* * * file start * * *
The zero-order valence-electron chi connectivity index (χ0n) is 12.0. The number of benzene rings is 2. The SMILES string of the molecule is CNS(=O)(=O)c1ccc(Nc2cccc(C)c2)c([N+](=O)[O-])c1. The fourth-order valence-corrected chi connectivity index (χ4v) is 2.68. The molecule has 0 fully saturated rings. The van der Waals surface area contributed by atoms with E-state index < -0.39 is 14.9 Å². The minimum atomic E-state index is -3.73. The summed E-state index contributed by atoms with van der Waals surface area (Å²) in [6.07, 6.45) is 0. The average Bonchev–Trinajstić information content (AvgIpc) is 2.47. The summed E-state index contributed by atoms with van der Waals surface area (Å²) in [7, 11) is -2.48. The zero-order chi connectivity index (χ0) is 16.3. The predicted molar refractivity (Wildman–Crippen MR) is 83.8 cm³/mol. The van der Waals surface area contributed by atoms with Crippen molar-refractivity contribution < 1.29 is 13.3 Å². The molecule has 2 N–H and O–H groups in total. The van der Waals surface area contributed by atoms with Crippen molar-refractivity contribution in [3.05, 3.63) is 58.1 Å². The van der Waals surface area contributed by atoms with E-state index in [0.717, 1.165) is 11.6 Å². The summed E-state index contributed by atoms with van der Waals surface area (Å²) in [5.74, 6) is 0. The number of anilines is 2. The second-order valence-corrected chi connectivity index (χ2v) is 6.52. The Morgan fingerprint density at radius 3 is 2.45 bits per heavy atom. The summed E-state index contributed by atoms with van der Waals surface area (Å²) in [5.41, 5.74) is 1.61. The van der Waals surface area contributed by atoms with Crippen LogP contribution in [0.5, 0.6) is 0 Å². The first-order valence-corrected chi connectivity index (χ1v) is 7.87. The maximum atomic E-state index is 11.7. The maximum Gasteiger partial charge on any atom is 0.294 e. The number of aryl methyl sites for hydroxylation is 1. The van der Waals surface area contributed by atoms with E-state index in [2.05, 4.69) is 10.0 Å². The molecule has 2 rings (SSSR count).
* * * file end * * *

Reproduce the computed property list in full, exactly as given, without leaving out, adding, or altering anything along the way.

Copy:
The zero-order valence-electron chi connectivity index (χ0n) is 12.0. The number of benzene rings is 2. The SMILES string of the molecule is CNS(=O)(=O)c1ccc(Nc2cccc(C)c2)c([N+](=O)[O-])c1. The fourth-order valence-corrected chi connectivity index (χ4v) is 2.68. The molecule has 0 fully saturated rings. The van der Waals surface area contributed by atoms with E-state index < -0.39 is 14.9 Å². The minimum atomic E-state index is -3.73. The summed E-state index contributed by atoms with van der Waals surface area (Å²) in [6.07, 6.45) is 0. The average Bonchev–Trinajstić information content (AvgIpc) is 2.47. The summed E-state index contributed by atoms with van der Waals surface area (Å²) in [7, 11) is -2.48. The zero-order chi connectivity index (χ0) is 16.3. The predicted molar refractivity (Wildman–Crippen MR) is 83.8 cm³/mol. The van der Waals surface area contributed by atoms with Crippen molar-refractivity contribution < 1.29 is 13.3 Å². The molecule has 2 N–H and O–H groups in total. The van der Waals surface area contributed by atoms with Crippen molar-refractivity contribution in [3.05, 3.63) is 58.1 Å². The van der Waals surface area contributed by atoms with E-state index in [0.717, 1.165) is 11.6 Å². The summed E-state index contributed by atoms with van der Waals surface area (Å²) in [5.74, 6) is 0. The number of anilines is 2. The second-order valence-corrected chi connectivity index (χ2v) is 6.52. The Morgan fingerprint density at radius 3 is 2.45 bits per heavy atom. The summed E-state index contributed by atoms with van der Waals surface area (Å²) in [5.41, 5.74) is 1.61. The van der Waals surface area contributed by atoms with Crippen LogP contribution in [0.5, 0.6) is 0 Å². The first-order valence-corrected chi connectivity index (χ1v) is 7.87. The maximum atomic E-state index is 11.7. The maximum Gasteiger partial charge on any atom is 0.294 e. The number of aryl methyl sites for hydroxylation is 1. The van der Waals surface area contributed by atoms with E-state index in [2.05, 4.69) is 10.0 Å². The molecule has 2 rings (SSSR count).